8. Offset serrated knife
If you really want to round out your knife drawer, Bourdain also recommends an offset serrated knife. This tool — a basic serrated knife with an ergonomic handle that isn’t flush with the blade — has a lot of uses. Bourdain characterizes it as “a truly cool item which, once used, becomes indispensable.” The offset handle reduces strain on your wrist, and also decreases the chances that you’ll cut yourself.
Next: If you want to plate your food beautifully, Bourdain says you need some of these.
9. Plastic bottles
Bourdain believes that presentation is very important. So he recommends keeping plastic squeeze bottles on hand to precisely apply sauces and dressings when you serve a meal. In fact, Bourdain reports that you can elevate an ordinary dish to restaurant quality by making the food look attractive.
You can use plastic bottles to apply sweet or savory sauces. And if you really want to make things look fancy, you can use your plastic bottles to apply lines or rings of sauces to a plate before you add the food.
Next: He also recommends these tools for gorgeously presented food.
10. Metal rings
Another useful tool that you can use to make your food look as beautiful as possible? A set of metal rings. Bourdain characterizes these plating tools as “the backbone of pretentious food presentation.” But he recommends them nonetheless.
You can use them to create beautifully presented salads or vegetable dishes. Just spoon the food inside the ring, slip off the ring, and you’ll have a beautiful, restaurant-style presentation. You can also use the rings to make pancakes or fried eggs, or even to prepare cookies or scones.
Next: Bourdain thinks you also need one of these.
11. Pastry bag
Here’s another tool you can to present your food beautifully: A pastry bag. You can even use it to pipe food into the metal rings.
And pastry bags aren’t just for sweets. A few savory foods that can go in a pastry bag include mashed potatoes, the filling for deviled eggs, and even whipped butter. Of course, having a pastry bag on hand will also open up new possibilities when you want to bake desserts, too!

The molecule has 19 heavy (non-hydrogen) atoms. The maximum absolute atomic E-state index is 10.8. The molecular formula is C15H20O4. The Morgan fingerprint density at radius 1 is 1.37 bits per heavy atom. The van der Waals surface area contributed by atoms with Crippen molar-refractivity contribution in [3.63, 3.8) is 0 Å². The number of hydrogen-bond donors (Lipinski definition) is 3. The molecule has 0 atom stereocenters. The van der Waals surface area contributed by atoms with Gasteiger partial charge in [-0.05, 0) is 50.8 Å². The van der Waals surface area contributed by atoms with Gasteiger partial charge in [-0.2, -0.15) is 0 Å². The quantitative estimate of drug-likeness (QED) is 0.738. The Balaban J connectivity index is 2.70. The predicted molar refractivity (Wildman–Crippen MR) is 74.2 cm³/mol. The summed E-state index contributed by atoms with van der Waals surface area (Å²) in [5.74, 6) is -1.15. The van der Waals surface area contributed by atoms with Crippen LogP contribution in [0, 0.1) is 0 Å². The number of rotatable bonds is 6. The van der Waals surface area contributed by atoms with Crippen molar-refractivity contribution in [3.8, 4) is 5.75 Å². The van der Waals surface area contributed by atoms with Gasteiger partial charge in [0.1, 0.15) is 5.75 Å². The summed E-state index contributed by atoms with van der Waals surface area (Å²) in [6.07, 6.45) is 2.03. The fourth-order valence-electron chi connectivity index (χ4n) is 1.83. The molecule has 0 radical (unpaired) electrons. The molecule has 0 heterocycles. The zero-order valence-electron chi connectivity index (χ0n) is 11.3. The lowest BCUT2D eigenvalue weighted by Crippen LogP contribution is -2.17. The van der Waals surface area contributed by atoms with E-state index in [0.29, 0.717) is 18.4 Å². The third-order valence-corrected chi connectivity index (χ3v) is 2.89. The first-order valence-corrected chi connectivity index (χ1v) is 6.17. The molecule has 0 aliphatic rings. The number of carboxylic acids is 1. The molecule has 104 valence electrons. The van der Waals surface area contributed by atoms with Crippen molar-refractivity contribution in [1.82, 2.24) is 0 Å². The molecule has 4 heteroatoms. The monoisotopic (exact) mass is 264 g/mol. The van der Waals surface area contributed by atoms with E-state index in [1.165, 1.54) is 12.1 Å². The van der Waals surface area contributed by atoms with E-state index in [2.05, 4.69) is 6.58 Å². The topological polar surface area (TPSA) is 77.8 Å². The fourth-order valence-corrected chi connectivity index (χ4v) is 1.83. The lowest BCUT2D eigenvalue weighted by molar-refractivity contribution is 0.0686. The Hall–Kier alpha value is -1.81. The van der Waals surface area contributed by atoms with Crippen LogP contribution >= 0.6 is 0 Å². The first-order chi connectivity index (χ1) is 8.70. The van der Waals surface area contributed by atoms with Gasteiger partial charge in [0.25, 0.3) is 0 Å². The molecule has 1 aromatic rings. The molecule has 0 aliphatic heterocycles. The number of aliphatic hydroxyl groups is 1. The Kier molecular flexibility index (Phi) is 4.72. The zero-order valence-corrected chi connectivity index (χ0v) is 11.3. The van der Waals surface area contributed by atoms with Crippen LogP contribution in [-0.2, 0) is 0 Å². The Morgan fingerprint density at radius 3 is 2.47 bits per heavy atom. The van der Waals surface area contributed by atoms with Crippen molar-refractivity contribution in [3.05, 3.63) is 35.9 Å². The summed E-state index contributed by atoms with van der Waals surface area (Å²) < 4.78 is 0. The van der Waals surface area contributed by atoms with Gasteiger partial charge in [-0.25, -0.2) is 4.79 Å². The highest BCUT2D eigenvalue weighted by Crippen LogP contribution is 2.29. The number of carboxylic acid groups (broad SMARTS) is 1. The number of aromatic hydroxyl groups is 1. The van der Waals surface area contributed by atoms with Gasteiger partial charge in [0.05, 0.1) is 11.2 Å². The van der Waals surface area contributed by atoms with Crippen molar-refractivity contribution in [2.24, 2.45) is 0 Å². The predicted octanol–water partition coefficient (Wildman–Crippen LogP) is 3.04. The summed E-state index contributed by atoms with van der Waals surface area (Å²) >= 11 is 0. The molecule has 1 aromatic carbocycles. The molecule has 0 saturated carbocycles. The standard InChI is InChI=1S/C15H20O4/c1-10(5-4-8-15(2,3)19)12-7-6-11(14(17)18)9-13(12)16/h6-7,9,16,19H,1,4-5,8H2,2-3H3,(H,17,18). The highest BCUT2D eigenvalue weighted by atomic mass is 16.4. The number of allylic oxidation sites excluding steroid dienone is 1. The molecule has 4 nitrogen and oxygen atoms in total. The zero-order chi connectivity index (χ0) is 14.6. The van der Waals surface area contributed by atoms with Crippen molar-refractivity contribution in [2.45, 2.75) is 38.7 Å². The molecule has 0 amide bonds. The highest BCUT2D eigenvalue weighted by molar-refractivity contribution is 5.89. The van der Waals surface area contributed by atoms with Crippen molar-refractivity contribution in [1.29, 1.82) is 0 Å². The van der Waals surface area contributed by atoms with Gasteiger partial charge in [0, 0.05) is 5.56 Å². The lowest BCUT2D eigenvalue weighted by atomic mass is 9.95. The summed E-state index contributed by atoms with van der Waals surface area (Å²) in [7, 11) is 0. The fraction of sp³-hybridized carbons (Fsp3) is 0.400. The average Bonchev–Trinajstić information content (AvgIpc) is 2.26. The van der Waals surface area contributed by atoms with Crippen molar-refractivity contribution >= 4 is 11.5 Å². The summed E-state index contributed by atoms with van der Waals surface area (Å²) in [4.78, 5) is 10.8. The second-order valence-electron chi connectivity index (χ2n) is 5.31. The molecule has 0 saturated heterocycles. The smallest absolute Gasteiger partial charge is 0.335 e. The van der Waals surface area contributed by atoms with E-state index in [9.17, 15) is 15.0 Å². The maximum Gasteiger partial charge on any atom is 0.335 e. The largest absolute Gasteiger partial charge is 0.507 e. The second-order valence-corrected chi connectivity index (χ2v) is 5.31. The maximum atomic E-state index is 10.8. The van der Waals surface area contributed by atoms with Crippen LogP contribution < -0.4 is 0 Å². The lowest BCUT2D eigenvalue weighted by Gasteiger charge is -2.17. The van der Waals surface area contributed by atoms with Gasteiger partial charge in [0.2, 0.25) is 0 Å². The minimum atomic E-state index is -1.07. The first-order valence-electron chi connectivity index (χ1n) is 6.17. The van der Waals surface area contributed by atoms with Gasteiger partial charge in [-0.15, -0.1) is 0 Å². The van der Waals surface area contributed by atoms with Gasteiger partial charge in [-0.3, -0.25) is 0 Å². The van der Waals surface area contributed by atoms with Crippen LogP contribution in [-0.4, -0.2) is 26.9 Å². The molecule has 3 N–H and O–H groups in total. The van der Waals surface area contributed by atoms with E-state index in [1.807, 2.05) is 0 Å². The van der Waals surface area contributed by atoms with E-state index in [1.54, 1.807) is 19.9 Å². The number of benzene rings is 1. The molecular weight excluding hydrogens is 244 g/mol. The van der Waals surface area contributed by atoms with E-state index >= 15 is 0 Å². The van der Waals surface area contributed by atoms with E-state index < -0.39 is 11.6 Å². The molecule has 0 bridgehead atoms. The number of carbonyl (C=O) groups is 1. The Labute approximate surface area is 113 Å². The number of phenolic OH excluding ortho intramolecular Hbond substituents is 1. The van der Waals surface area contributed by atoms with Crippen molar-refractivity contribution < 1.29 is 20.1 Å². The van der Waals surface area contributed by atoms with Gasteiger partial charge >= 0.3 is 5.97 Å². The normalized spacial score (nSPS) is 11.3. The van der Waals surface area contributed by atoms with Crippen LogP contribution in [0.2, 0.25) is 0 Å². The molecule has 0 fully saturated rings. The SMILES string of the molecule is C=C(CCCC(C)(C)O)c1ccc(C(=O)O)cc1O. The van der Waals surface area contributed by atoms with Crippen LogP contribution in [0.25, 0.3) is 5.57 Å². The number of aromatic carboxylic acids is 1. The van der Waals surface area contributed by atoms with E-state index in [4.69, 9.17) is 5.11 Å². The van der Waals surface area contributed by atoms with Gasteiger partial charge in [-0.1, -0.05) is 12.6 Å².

Next: He thinks this tool makes another valuable addition to your kitchen.
Another surprisingly useful tool that Anthony Bourdain thinks you should have in your kitchen? A mandoline. In Kitchen Confidential, Bourdain writes that the utility of this item quickly becomes apparent when you look at vegetables cut with one. “You didn’t think they actually cut those with a knife did you?” This vertically held slicer helps you make perfectly and uniformly julienned and batonnet-cut veggies, without laboring over a knife.
Next: Here’s a kitchen tool Bourdain thinks you can do without.
13. You don’t need a garlic press
It wouldn’t be a feature about Anthony Bourdain without a short list of kitchen tools the chef hates. First up on that list? A garlic press. He advises readers of Kitchen Confidential cooking with garlic, “Don’t put it through a press. I don’t know what that junk is that squeezes out the end of those things, but it ain’t garlic.”
Next: He also recommends against investing in this pricey item.
14. You don’t need a fancy set of knives
Though Anthony Bourdain is all about having the right knives in the kitchen, he doesn’t think that you need the kind of knives that are sold in sets. According to Business Insider, Bourdain explains:
No con foisted on the general public is so atrocious, so wrongheaded, or so widely believed as the one that tells you you need a full set of specialized cutlery in various sizes. I wish sometimes I could go through the kitchens of amateur cooks everywhere just throwing knives out from their drawers — all those medium-size ‘utility’ knives, those useless serrated things you see advertised on TV, all that hard-to-sharpen stainless steel garbage, those ineptly designed slicers — not one of the damn things could cut a tomato.
Next: Bourdain would probably hate this item you may already have in your kitchen.
15. You don’t need a French press
Okay, so Anthony Bourdain hasn’t specifically commented on the French press (to the best of our knowledge). But he’s had some pretty strong words for fancy coffee. And we’re willing to bet that he doesn’t think you need a French press on your counter. He tells Bon Appétit:
There are few things I care about less than coffee. I have two big cups every morning: light and sweet, preferably in cardboard cup. Any bodega will do. I don’t want to wait for my coffee. I don’t want some man-bun, Mumford and Son motherf*cker to get it for me. I like good coffee but I don’t want to wait for it, and I don’t want it with the cast of Friends. It’s a beverage; it’s not a lifestyle.
Check out The Cheat Sheet on Facebook!